is the dominant semiconducting material used in photovoltaic technology for the production of solar cells . These cells are assembled into solar panels as part of a photovoltaic system to generate solar power from sunlight. In electronics , crystalline silicon is typically the monocrystalline form of silicon, and is used for producing microchips . This silicon contains much lower impurity levels than those required for solar cells. Production of semiconductor grade silicon involves a chemical purification to produce hyperpure polysilicon followed by a recrystallization process to grow monocrystalline silicon. The cylindrical boules are then cut into wafers for further processing. Solar cells made of crystalline silicon are often called conventional, traditional, or first generation solar cells, as they were developed in the 1950s and remained the most common type up to the present time. Because they are produced from 160–190 µm thick solar wafers —slices from bulks of solar grade silicon —they are sometimes called wafer-based solar cells
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Electronics
ELECTRONICS is the science of controlling electrical energy electrically, in which the electrons have a fundamental role. Electronics deals with electrical circuits that involve active electrical components such as vacuum tubes , transistors , diodes , integrated circuits , optoelectronics , sensors etc. associated passive electrical components, and interconnection technologies. Commonly, electronic devices contain circuitry consisting primarily or exclusively of active semiconductors supplemented with passive elements; such a circuit is described as an electronic circuit . The science of electronics is also considered to be a branch of physics and electrical engineering . The nonlinear behaviour of active components and their ability to control electron flows makes amplification of weak signals possible, and electronics is widely used in information processing , telecommunication , and signal processing . The ability of electronic devices to act as switches makes digital information processing possible. Interconnection technologies such as circuit boards , electronics packaging technology, and other varied forms of communication infrastructure complete circuit functionality and transform the mixed components into a regular working system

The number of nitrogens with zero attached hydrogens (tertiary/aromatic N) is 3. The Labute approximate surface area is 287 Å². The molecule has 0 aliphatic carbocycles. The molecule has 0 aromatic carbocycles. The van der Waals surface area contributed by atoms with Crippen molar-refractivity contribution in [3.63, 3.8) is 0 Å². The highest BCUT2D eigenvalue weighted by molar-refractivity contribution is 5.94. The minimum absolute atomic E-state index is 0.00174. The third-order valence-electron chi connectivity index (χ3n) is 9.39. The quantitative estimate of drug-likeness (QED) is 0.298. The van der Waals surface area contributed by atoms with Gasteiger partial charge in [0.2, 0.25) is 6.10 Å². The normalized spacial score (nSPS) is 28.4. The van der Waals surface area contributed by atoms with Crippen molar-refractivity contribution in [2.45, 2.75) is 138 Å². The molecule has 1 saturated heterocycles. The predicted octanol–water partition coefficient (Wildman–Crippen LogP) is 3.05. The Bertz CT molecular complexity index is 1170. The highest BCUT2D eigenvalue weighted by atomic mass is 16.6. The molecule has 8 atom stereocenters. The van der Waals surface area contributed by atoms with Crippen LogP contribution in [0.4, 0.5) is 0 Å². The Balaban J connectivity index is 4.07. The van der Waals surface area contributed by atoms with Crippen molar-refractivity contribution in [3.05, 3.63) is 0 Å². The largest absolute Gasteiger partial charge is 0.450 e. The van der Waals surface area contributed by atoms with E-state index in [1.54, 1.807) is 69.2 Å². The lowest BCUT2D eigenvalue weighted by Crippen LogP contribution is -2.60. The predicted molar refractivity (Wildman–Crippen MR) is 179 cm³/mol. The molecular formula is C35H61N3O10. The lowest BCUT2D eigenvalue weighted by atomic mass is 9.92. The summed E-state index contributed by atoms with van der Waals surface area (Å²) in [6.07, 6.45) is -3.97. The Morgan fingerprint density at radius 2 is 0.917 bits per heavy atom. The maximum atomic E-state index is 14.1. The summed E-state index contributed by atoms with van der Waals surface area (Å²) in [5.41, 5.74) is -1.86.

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Semiconductor Fabrication
SEMICONDUCTOR DEVICE FABRICATION is the process used to create the integrated circuits that are present in everyday electrical and electronic devices. It is a multiple-step sequence of photo lithographic and chemical processing steps during which electronic circuits are gradually created on a wafer made of pure semiconducting material. Silicon
Silicon
is almost always used, but various compound semiconductors are used for specialized applications. The entire manufacturing process, from start to packaged chips ready for shipment, takes six to eight weeks and is performed in highly specialized facilities referred to as fabs . CONTENTS * 1 History * 2 Wafers * 3 Processing * 3.1 Front-end-of-line (FEOL) processing * 3.1.1 Gate oxide and implants * 3.2 Back-end-of-line (BEOL) processing * 3.2.1 Metal layers * 3.2.2 Interconnect * 4 Wafer test * 5 Device test * 6 Die preparation * 7 Packaging * 8 List of steps * 9 Hazardous materials * 10 See also * 11 References * 12 Further reading * 13 External links HISTORY Main article: Integrated circuit
Integrated circuit
When feature widths were far greater than about 10 micrometres , purity was not the issue that it is today in device manufacturing. As devices became more integrated, cleanrooms became even cleaner
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Integrated Circuits
An INTEGRATED CIRCUIT or MONOLITHIC INTEGRATED CIRCUIT (also referred to as an IC, a CHIP, or a MICROCHIP) is a set of electronic circuits on one small flat piece (or "chip") of semiconductor material , normally silicon . The integration of large numbers of tiny transistors into a small chip results in circuits that are orders of magnitude smaller, cheaper, and faster than those constructed of discrete electronic components . The IC's mass production capability, reliability and building-block approach to circuit design has ensured the rapid adoption of standardized ICs in place of designs using discrete transistors. ICs are now used in virtually all electronic equipment and have revolutionized the world of electronics . Computers , mobile phones , and other digital home appliances and are now inextricable parts of the structure of modern societies, made possible by the small size and low cost of ICs. ICs were made possible by experimental discoveries showing that semiconductor devices could perform the functions of vacuum tubes , and by mid-20th-century technology advancements in semiconductor device fabrication . Since their origins in the 1960s, the size, speed, and capacity of chips have progressed enormously, driven by technical advances that allow more and more transistors on chips of the same size - a modern chip may have several billion transistors in an area the size of a human fingernail